Phunchok Tashi, an army veteran who fought in the 1962 Indo-China war recalls that the Chinese soldiers used to play the Lata Mangeshkar and Mohammad Rafi songs in order to befriend Indian soldiers and convince them to leave their forward posts.
With Galwan valley coming into focus after becoming the flashpoint between the Indian and Chinese army, folklore and interesting incidents related to the valley on the Eastern Ladakh border have also started cropping up. Phunchok Tashi, an army veteran who fought in the 1962 Indo-China war recalls that the Chinese soldiers used to play the Lata Mangeshkar and Mohammad Rafi songs in order to befriend Indian soldiers and convince them to leave their forward posts, IE reported.
Chinese played two famous songs for most of the time; one was Mangeshkar’s Man Dole Mera Tan Dole and the other was Rafi’s Tumsa Nahin Dekha, Tashi who retired as a honorary captain in the year 1988 from the Indian Army told IE. Much like the current faceoff between the forces of the two countries sans the resultant violence, the two forces kept sitting on their posts for several days.
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Tashi recalled that the Chinese sat on top of the hill and Indians on the ground for several days. Tashi also said that the Chinese also used to make announcements on the border from the huge loudspeakers asking the Indian soldiers to step back from their forward posts.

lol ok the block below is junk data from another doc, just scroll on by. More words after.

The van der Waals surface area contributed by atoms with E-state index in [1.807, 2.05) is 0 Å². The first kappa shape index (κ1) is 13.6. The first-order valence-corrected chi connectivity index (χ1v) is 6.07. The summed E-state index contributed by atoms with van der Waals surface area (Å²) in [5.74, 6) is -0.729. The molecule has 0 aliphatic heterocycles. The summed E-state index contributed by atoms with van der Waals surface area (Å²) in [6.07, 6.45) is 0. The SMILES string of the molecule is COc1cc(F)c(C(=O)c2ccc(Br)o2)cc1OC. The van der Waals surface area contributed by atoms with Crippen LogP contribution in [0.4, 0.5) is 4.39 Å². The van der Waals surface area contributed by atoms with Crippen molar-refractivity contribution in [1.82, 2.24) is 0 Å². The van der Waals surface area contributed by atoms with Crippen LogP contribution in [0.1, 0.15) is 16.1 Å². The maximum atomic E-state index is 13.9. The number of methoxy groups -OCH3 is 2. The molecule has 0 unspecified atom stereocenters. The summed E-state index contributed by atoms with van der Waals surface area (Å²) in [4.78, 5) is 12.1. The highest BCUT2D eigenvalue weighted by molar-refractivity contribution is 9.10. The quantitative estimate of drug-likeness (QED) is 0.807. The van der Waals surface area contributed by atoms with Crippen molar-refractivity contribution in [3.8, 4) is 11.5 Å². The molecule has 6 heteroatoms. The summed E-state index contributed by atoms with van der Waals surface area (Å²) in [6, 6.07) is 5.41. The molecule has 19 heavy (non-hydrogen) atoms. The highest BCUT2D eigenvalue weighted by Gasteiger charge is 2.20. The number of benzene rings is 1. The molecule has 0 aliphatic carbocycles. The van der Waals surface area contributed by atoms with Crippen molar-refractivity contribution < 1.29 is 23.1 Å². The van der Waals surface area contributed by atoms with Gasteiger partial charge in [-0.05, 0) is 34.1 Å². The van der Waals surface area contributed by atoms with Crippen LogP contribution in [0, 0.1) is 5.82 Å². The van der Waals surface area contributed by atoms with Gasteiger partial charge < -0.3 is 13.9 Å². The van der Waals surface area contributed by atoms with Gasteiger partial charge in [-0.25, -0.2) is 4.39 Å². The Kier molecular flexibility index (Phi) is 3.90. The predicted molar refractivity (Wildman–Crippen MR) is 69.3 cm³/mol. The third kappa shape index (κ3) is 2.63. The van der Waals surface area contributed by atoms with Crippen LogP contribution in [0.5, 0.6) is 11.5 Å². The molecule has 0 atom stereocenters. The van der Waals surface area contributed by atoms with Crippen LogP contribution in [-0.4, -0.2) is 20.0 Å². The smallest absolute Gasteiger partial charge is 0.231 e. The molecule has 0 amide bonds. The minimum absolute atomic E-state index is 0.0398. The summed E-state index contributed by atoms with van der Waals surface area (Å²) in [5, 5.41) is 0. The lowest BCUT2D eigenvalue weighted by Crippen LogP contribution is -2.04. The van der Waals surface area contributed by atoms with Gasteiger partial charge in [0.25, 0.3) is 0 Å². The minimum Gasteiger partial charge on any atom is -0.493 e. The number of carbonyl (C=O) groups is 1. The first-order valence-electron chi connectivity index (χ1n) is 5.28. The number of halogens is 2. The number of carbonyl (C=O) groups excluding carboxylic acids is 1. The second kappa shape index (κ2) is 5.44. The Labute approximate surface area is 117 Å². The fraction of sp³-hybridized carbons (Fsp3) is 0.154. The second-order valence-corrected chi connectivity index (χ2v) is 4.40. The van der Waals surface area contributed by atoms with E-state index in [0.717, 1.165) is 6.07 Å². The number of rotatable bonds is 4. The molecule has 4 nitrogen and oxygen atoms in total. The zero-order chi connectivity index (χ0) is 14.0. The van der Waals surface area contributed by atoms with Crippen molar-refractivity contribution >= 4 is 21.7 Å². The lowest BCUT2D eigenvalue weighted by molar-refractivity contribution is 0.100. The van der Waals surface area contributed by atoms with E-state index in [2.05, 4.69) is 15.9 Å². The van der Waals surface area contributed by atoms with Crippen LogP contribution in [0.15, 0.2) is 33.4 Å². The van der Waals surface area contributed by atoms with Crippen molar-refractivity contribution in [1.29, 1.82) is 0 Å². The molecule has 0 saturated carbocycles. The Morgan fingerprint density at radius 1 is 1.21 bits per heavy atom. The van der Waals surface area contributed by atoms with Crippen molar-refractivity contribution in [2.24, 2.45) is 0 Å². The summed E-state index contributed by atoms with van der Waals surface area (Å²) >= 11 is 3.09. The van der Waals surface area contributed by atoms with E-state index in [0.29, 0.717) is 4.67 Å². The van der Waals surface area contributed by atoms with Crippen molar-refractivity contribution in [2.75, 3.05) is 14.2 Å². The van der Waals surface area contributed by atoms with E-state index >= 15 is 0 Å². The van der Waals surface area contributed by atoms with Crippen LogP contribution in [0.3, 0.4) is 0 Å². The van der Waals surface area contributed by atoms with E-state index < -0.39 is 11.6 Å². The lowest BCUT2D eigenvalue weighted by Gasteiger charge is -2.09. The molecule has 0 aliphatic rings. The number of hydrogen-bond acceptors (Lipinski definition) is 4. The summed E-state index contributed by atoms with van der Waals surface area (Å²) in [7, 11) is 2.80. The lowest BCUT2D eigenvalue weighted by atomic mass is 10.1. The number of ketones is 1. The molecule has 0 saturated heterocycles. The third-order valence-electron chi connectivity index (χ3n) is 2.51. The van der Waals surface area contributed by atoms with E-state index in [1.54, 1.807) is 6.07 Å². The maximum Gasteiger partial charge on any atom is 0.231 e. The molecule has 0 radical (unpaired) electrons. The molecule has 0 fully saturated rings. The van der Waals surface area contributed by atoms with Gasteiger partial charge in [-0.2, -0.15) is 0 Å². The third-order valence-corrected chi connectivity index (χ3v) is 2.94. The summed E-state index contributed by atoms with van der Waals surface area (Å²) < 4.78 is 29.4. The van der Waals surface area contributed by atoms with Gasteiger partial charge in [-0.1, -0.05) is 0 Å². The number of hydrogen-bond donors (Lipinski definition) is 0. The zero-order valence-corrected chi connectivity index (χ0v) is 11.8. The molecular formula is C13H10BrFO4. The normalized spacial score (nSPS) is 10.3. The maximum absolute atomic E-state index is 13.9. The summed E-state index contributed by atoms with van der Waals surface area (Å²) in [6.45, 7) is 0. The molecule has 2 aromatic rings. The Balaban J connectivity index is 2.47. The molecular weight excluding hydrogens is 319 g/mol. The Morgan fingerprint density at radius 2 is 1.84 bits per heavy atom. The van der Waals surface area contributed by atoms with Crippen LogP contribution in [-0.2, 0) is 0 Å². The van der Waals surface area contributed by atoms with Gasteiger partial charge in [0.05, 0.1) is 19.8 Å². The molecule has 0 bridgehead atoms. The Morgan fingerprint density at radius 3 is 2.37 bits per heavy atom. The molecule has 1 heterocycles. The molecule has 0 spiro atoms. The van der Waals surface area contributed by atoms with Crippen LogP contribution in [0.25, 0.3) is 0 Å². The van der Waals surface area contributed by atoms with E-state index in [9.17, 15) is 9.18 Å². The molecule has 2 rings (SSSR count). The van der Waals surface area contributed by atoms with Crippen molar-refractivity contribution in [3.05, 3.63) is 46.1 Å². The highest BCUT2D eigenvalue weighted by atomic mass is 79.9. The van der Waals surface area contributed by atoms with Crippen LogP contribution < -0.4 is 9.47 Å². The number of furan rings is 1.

‘This land is neither yours nor ours. You should go back and we are also going back’, the Chinese used to announce from the loudspeaker, Tashi said. He added that apart from the announcements, playing Hindi favourite songs was an attempt from the Chinese to convince us to head back to our posts.
Tashi also said that he was unaware of the reason which led to the current standoff between the two nations. There was never a dispute during our times on the Galwan valley; the Chinese used to stay on top of the hills and we used to stay on the plain on our side of the border, he added. Hinting at the expansion of the border infrastructure from the Indian side including the construction of roads and bridges, Tashi said that the Chinese might have disliked the development and started the dispute.